Cape Town, 27 February, 1901, sedrah mishpatim

To my dearest wife, Taube Kretzmar, and to my dear children David and Noah, and my daughters Leah and Freda, may they all live and grow up in wealth and comfort.


Dearest wife, I have safely received your letter of the 4th January. I am very pleased and thank God for His mercy in granting us health. May He always grant us health and prosperity, as this is the best article at any time and especially in bad times it is necessary to have some luck, and this He will certainly grant us – ‘God is good to all who have faith in Him and all who depend on Him’. You have detailed for me in your letter all your needs to make for yourself and the children as regards clothes and shoes. Usually, from your side, you have to write it out, but I think that for myself I already know it before you have written it, because as you know the whole of my journeying to Africa is not to provide me with luxuries and about sending money. I would certainly like to see as much as possible, but  what can you do if it cannot be done.


One needs luck and we have suffered enough in Russia and torn apart. ‘So in Africa one makes money’ – but once you have arrived in Africa you are greeted with curses and excuses. An excuse: The war – it is a bad time for many people – it will all pass. It will get better but when? In the meantime, the war has only started, but it is escalating, and in Russia business has improved. Usually, we have to hope that God will improve things, as nothing happens without some purpose. Artisans in Cape Town are making heaps of money. So Yitzchak the gesser(?)  remains at home when people are coming here who have no suitable trade, but I imagine that is how He wanted it. Let it be as He wants it. Usually, one has to have a little experience, and until you have gone through it you don’t know what the world is like. What is the value of philosophy if stupidity succeeds.


I reckon that if I had undertaken to endure life in Riga and to be at first a glazier and not be ashamed, as we have done here, it is possible that I would have remained a citizen of Riga, and if one can be in Riga, one can also make a living, even better than now in Africa. As the relatives advised my brother Yitzchak to come to Riga and to be a glazier at first until they would be able to get him citizen rights in Riga, I myself at one time I would have become no more a chacham, and so it was better to go to Africa, and then indeed Africa was better than today. And so it happened. So may God grant that it should be better as it is one cannot choose anything. The Leader of the World deals out to everybody his share. One has to be satisfied and hope for the best because God’s help is like the twinkle of the eyes. I hope to send you some money next week. Please God that you may enjoy it in good health – one must not lose hope. A thing that most people are longing for, and which will ultimately materialise, is peace, and if the Lord will have mercy and bring peace, His blessing will also come, amen.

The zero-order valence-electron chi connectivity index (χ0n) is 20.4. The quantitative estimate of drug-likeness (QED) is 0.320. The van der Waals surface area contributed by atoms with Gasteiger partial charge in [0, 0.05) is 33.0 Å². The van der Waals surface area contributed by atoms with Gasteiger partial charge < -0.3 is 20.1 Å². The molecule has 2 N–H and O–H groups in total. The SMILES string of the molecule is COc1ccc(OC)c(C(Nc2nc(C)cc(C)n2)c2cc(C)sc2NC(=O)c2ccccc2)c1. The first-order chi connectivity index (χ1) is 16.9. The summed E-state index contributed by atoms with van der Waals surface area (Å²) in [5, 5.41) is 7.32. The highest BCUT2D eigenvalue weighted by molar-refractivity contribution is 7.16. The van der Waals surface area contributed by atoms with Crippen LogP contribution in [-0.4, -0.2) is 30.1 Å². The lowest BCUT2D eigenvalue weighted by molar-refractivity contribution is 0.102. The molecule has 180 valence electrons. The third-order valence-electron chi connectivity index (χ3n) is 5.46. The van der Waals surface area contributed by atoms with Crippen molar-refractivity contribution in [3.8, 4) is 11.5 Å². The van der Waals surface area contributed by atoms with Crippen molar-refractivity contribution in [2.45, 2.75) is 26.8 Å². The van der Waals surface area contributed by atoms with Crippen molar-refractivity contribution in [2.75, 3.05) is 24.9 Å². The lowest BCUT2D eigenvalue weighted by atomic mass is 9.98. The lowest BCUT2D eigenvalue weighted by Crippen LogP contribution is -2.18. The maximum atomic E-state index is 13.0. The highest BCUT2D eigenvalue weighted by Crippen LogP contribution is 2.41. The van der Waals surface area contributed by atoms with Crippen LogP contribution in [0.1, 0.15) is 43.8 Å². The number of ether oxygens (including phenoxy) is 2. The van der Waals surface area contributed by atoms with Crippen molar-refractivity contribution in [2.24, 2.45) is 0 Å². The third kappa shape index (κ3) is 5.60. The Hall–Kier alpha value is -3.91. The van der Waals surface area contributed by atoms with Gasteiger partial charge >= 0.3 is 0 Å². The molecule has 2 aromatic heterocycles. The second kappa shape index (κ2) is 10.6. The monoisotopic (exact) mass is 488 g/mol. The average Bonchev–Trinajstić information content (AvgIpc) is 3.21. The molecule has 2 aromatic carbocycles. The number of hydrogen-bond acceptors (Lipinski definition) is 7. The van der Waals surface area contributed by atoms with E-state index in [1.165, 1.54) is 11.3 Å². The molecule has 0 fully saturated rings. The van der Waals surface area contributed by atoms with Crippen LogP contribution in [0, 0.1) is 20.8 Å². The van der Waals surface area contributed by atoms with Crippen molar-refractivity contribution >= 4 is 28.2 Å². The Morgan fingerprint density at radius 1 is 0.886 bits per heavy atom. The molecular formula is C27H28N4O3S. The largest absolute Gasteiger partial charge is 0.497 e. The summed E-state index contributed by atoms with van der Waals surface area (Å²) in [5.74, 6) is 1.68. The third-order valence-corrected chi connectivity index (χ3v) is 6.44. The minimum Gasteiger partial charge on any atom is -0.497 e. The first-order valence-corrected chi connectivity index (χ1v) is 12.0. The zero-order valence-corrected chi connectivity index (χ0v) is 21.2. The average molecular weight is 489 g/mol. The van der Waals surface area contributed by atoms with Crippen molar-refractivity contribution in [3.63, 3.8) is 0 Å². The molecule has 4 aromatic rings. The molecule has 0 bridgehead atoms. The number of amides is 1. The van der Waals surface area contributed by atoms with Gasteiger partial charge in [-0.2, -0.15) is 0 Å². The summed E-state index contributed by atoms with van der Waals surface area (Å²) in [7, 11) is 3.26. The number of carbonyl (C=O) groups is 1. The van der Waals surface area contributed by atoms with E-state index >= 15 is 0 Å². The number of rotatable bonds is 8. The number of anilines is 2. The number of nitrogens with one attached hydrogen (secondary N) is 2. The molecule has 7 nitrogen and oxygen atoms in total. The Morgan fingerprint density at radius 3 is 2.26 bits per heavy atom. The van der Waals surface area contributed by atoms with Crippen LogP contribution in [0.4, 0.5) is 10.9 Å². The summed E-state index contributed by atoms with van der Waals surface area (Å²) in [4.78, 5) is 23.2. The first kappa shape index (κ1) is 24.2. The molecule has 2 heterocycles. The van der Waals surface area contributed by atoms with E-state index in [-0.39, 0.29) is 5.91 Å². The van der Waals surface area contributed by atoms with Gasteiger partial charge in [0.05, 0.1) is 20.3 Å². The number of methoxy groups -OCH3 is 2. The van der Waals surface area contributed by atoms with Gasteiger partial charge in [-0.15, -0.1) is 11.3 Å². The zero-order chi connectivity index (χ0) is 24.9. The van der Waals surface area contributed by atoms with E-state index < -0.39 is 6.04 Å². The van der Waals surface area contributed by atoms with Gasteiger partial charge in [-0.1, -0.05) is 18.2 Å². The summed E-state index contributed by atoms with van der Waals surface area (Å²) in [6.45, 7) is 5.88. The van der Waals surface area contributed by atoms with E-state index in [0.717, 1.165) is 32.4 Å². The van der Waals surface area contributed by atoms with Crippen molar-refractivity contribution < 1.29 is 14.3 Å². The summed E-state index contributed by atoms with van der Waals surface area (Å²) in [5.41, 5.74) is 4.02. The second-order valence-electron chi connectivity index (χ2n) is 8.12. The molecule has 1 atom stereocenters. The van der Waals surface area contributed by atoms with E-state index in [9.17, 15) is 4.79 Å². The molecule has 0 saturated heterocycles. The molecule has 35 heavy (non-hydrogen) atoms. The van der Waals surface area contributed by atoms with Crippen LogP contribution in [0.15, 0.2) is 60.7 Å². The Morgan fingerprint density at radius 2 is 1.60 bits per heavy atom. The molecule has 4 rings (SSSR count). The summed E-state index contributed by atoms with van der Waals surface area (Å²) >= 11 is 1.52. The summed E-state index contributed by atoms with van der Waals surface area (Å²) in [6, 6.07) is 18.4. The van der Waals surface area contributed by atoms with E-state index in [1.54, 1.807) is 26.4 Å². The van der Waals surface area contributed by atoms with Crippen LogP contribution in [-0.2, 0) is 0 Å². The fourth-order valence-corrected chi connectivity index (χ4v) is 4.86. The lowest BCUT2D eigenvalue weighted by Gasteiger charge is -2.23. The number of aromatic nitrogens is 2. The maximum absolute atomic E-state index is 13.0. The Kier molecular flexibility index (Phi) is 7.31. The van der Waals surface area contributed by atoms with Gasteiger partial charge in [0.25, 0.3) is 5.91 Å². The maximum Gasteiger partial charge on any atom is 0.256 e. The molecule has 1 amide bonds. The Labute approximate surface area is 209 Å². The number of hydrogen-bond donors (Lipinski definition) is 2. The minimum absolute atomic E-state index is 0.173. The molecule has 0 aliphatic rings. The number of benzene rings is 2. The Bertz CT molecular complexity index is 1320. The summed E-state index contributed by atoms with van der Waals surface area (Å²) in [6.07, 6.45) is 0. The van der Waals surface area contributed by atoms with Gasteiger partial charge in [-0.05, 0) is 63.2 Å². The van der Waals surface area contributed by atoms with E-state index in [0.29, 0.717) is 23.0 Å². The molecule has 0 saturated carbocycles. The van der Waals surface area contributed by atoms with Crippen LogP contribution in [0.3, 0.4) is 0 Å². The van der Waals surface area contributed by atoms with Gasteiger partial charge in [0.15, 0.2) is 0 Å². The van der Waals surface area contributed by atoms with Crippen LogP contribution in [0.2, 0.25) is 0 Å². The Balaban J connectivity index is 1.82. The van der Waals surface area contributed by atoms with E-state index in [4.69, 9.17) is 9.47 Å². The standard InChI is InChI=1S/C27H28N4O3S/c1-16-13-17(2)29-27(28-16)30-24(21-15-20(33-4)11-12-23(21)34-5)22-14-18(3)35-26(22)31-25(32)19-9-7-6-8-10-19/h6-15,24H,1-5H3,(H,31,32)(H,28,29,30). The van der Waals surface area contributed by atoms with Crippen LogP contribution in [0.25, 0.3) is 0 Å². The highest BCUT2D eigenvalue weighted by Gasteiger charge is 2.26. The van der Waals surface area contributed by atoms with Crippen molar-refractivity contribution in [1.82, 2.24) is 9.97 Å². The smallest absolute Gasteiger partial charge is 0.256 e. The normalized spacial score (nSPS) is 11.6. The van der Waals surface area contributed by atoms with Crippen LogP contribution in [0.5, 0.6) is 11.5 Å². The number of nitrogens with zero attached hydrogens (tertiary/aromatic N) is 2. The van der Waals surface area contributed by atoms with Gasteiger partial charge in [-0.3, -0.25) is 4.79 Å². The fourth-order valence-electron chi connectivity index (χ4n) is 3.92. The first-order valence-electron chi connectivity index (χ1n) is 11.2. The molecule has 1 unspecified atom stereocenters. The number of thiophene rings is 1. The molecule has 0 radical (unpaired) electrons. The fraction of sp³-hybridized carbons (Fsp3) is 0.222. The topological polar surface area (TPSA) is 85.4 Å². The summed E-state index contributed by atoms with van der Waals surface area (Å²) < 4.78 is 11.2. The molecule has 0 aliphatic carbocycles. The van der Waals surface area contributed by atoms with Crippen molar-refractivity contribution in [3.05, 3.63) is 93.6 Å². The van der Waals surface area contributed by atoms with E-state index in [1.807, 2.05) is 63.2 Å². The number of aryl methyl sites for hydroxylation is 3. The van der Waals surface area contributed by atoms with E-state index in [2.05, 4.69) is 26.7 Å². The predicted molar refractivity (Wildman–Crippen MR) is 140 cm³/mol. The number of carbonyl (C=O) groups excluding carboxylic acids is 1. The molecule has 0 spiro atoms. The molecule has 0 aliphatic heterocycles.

My dear wife, I ask you not to be despondent as I seem to be decrying Africa at this time. There will be better times and things will be better, and one will be able to earn a pound easier than Russia, and when one already has it, one knows what to do with it. But today ‘yachne is not a bride’ (reference to a shadchan introducing a chossen to a kalle and nothing comes of it). And it’s no wonder because all the bridegrooms are in the army, so alas she has to wait. But when peace comes, yachne will become a kalle, and we will be the machatonim. And I hope still to be able to dance with the kalle, and I believe that you will not begrudge it for me. And after all our suffering, we will have some comfort and will be l’Yehudimfor the Jews (part of quotation of the Book of Esther re: Purim). I close my writing, I am TG well and happy, may God grant the same from you and the children – be heartily greeted and kissed from me, your ever loving and true husband, who wishes you much luck and to enjoy everything together, Tuvye Kretzmar


I greet cordially my parents, my father Yehuda Leib Kretzmar, and my chaste and modest mother Beile, and my brother Yaacov, and my sisters, Hinda and Chana, and my brother-in-law Moishe Schochet, and his wife, who is my sister, and their children, and also to my mother-in-law, the chaste and modest Neche, and my brother-in-law, Aaron Morris, and my sister-in-law, Chana Reza, may you all live in happiness and wealth, in peace and in comfort, as is the wish of your son and brother, brother-in-law with a full heart, from me, Moishe Morris.


Address c/o M Rubin, 87 Primrose Street, Cape Town.